Alcock, John

, successively bishop of Rochester, Worcester, and Ely, in the latter end of the fifteenth century, was born at Beverley in Yorkshire, and educated at the University of Cambridge, where he took the degree of doctor of laws. In 146 1, he was collated to the church of St. Margaret’s, New Fish-street, London, by Thomas Kemp, bishop of that diocese, and in the same year was advanced to the deanry of St. Stephen’s college, Westminster. In 1462 he was appointed master of the rolls. Six years after, he obtained two prebends; one in the church of Sarum, and the other in that of St. Paul’s, London. In 1470, he was made a privy counsellor, and one of the ambassadors to the king of Castille; and next year, he was, together with others, a commissioner to treat with the commissioners of the king of Scotland. About the same time, he was appointed by Edward IV. to be of the privy council to his son Edward, prince of Wales, He was also in 1471 promoted to the bishopric of Rocheser; and in 1472, constituted lord high chancellor of England, in which office he does not appear to have continued longer than ten months. In 1476,. he was translated to jhe see of Worcester, and appointed lord president of Wales. During his being bishop of Worcester, he very elegantly enlarged the church of Westbury. He was in | disgrace with the Protector Richard duke of York, and was removed from his office of preceptor to Edward V. on account of his attachment to that young prince. Soon after the accession of Henry VII. he had again, for a short time, the custody of the great seal. At length, in 1486, he was raised to the bishopric of Ely, and according to A. Wood, he was made president of the council of king Edward IV. in the same year, which is a palpable mistake, as Henry VII. came to the crown in 1485. Bishop Alcock, in 1488, preached a sermon at St. Mary’s church at Cambridge, which lasted from one o’clock in the afternoon till past three.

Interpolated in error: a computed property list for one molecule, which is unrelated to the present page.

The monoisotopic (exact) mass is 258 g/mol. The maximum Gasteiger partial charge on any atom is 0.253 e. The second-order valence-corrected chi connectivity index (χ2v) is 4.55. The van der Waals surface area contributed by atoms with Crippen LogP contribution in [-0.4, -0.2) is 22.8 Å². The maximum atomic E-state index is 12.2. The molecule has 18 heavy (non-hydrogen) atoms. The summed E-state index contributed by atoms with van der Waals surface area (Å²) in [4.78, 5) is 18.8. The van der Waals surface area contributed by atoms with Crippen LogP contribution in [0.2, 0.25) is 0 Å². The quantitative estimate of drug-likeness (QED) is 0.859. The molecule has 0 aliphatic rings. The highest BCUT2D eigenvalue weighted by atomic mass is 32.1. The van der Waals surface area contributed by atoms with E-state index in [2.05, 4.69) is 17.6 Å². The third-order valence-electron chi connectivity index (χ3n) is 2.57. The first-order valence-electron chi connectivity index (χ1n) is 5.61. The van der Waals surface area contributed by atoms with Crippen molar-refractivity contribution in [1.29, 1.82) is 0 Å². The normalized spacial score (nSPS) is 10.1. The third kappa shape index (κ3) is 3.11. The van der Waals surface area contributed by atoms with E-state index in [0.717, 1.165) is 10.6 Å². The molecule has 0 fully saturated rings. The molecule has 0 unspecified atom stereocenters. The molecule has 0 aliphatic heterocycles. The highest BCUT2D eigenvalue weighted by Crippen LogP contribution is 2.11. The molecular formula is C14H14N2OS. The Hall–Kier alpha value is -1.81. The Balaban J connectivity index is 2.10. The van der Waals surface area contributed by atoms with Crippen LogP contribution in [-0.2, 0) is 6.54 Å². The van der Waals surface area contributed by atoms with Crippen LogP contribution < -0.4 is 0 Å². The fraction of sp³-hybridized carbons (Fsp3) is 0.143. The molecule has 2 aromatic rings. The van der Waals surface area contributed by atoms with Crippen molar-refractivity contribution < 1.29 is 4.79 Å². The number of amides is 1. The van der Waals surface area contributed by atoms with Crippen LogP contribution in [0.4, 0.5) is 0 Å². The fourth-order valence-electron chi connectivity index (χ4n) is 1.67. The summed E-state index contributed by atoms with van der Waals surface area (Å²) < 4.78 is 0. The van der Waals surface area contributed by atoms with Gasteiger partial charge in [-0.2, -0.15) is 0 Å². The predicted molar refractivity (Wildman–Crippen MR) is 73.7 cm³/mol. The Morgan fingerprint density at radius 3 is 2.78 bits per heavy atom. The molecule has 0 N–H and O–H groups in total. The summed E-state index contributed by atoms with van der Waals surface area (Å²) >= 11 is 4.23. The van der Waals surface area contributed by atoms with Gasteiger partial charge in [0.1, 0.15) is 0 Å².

He was a prelate of singular learning and piety, and not only a considerable writer, but an excellent architect, which occasioned his being made comptroller of the royal works and buildings, under Henry VII. He founded a school at Kingston upon Hull (Fuller says, at Beverley); and a chapel on the south side of the church in which his parents were buried. He built the beautiful and spacious hall belonging to the episcopal palace at Ely, and made great improvements in all his other palaces. Lastly, he founded Jesus college, Cambridge, for a master, six fellows, and as many scholars; which, under the patronage of his successors, the bishops of Ely, has greatly increased in buildings and revenues; and now consists of a master, sixteen fellows, and thirty scholars. He wrote several pieces, particularly “Mons perfections ad Carthusianos,” Lond. 1501, 4to; “Galli Cantus ad Confratres suos curatos in Synodo apud Barnwell, 25 Sept. 1498,” Lond. per Pynson, 1498, 4to. At the beginning is a print of the bishop preaching to the clergy, with a cock (his crest) at each side, and there is another in the first page. “Abbatia Spiritns sancti in pura conscientia, fundata,” Lond. 1531, 4to. “In Psalmos penitentiales,” in English verse. “Homilise vulgares.” “Meditationes piae.” “Spousage pf a virgin to Christ,1486, 4to. Bishop Alcock died Oct. 1, 1500, at his castle at Wisbech, and was buried in the middle of a sumptuous chapel, which he had built for himself at the east end of the north aile of the presbytery pf Ely cathedral, and which is a noble specimen of his skill in architecture. 1


ms Life by rev. W. Cole, of Milton, abridged in Bentham’s 'Ely. Biog. Brit. Bale. Tanner. Fuller’s Worthies. —Warton’s Hist, of Poetry, vol. I. p. 307; II. p. 249, 419.